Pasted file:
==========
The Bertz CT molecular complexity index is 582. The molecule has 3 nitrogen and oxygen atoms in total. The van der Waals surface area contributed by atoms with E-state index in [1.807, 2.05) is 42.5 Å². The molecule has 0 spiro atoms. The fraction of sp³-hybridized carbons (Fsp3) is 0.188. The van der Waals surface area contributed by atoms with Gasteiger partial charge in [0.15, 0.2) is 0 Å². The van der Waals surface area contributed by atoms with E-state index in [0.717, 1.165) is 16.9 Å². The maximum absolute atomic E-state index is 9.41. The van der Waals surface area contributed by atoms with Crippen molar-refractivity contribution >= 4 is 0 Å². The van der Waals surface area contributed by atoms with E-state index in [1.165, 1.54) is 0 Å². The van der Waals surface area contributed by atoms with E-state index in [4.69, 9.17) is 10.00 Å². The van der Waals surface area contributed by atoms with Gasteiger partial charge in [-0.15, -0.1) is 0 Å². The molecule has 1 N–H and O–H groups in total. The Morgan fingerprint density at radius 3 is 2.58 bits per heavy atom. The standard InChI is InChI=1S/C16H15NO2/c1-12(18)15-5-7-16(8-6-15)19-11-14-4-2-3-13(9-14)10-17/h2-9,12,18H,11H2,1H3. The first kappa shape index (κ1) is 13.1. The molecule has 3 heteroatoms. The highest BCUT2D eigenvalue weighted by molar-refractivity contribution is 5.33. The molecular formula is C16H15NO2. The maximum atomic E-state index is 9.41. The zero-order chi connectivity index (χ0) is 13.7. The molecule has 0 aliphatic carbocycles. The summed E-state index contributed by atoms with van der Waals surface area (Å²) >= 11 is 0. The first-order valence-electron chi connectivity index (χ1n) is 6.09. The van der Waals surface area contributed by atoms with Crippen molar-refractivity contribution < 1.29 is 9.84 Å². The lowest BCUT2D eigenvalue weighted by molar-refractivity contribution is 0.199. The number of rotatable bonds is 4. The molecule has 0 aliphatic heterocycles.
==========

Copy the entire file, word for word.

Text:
The Bertz CT molecular complexity index is 582. The molecule has 3 nitrogen and oxygen atoms in total. The van der Waals surface area contributed by atoms with E-state index in [1.807, 2.05) is 42.5 Å². The molecule has 0 spiro atoms. The fraction of sp³-hybridized carbons (Fsp3) is 0.188. The van der Waals surface area contributed by atoms with Gasteiger partial charge in [0.15, 0.2) is 0 Å². The van der Waals surface area contributed by atoms with E-state index in [0.717, 1.165) is 16.9 Å². The maximum absolute atomic E-state index is 9.41. The van der Waals surface area contributed by atoms with Crippen molar-refractivity contribution >= 4 is 0 Å². The van der Waals surface area contributed by atoms with E-state index in [1.165, 1.54) is 0 Å². The van der Waals surface area contributed by atoms with E-state index in [4.69, 9.17) is 10.00 Å². The van der Waals surface area contributed by atoms with Gasteiger partial charge in [-0.15, -0.1) is 0 Å². The molecule has 1 N–H and O–H groups in total. The Morgan fingerprint density at radius 3 is 2.58 bits per heavy atom. The standard InChI is InChI=1S/C16H15NO2/c1-12(18)15-5-7-16(8-6-15)19-11-14-4-2-3-13(9-14)10-17/h2-9,12,18H,11H2,1H3. The first kappa shape index (κ1) is 13.1. The molecule has 3 heteroatoms. The highest BCUT2D eigenvalue weighted by molar-refractivity contribution is 5.33. The molecular formula is C16H15NO2. The maximum atomic E-state index is 9.41. The zero-order chi connectivity index (χ0) is 13.7. The molecule has 0 aliphatic carbocycles. The summed E-state index contributed by atoms with van der Waals surface area (Å²) >= 11 is 0. The first-order valence-electron chi connectivity index (χ1n) is 6.09. The van der Waals surface area contributed by atoms with Crippen molar-refractivity contribution < 1.29 is 9.84 Å². The lowest BCUT2D eigenvalue weighted by molar-refractivity contribution is 0.199. The number of rotatable bonds is 4. The molecule has 0 aliphatic heterocycles.